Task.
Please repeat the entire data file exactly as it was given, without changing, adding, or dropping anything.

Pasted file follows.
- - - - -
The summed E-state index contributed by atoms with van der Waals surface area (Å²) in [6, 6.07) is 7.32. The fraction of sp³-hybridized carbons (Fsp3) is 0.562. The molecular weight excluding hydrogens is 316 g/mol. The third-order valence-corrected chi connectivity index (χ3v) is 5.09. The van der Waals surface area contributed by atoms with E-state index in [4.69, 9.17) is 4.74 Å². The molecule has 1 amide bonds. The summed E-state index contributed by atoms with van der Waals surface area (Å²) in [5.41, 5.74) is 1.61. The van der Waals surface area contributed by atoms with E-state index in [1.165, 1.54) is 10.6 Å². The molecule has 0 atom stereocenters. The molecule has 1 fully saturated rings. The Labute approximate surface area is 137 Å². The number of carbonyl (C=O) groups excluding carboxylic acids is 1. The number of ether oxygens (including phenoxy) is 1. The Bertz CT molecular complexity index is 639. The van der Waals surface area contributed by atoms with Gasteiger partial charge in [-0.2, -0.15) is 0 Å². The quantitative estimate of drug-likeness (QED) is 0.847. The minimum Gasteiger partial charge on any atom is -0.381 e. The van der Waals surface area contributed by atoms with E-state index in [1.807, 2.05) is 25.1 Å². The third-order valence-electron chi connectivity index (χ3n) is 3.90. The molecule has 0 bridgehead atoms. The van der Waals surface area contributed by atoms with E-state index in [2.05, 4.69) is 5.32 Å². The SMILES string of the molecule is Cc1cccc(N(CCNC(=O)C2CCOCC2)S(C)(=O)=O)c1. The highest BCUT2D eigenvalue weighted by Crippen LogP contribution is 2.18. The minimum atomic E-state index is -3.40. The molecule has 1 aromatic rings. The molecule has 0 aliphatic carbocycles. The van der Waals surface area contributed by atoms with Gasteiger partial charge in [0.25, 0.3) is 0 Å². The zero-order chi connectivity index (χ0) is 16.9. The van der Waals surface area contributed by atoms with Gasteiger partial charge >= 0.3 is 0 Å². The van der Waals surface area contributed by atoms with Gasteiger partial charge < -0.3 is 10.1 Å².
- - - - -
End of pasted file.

The summed E-state index contributed by atoms with van der Waals surface area (Å²) in [6, 6.07) is 7.32. The fraction of sp³-hybridized carbons (Fsp3) is 0.562. The molecular weight excluding hydrogens is 316 g/mol. The third-order valence-corrected chi connectivity index (χ3v) is 5.09. The van der Waals surface area contributed by atoms with E-state index in [4.69, 9.17) is 4.74 Å². The molecule has 1 amide bonds. The summed E-state index contributed by atoms with van der Waals surface area (Å²) in [5.41, 5.74) is 1.61. The van der Waals surface area contributed by atoms with E-state index in [1.165, 1.54) is 10.6 Å². The molecule has 0 atom stereocenters. The molecule has 1 fully saturated rings. The Labute approximate surface area is 137 Å². The number of carbonyl (C=O) groups excluding carboxylic acids is 1. The number of ether oxygens (including phenoxy) is 1. The Bertz CT molecular complexity index is 639. The van der Waals surface area contributed by atoms with Gasteiger partial charge in [-0.2, -0.15) is 0 Å². The quantitative estimate of drug-likeness (QED) is 0.847. The minimum Gasteiger partial charge on any atom is -0.381 e. The van der Waals surface area contributed by atoms with E-state index in [1.807, 2.05) is 25.1 Å². The third-order valence-electron chi connectivity index (χ3n) is 3.90. The molecule has 0 bridgehead atoms. The van der Waals surface area contributed by atoms with E-state index in [2.05, 4.69) is 5.32 Å². The SMILES string of the molecule is Cc1cccc(N(CCNC(=O)C2CCOCC2)S(C)(=O)=O)c1. The highest BCUT2D eigenvalue weighted by Crippen LogP contribution is 2.18. The minimum atomic E-state index is -3.40. The molecule has 1 aromatic rings. The molecule has 0 aliphatic carbocycles. The van der Waals surface area contributed by atoms with Gasteiger partial charge in [0.25, 0.3) is 0 Å². The zero-order chi connectivity index (χ0) is 16.9. The van der Waals surface area contributed by atoms with Gasteiger partial charge >= 0.3 is 0 Å². The van der Waals surface area contributed by atoms with Gasteiger partial charge < -0.3 is 10.1 Å².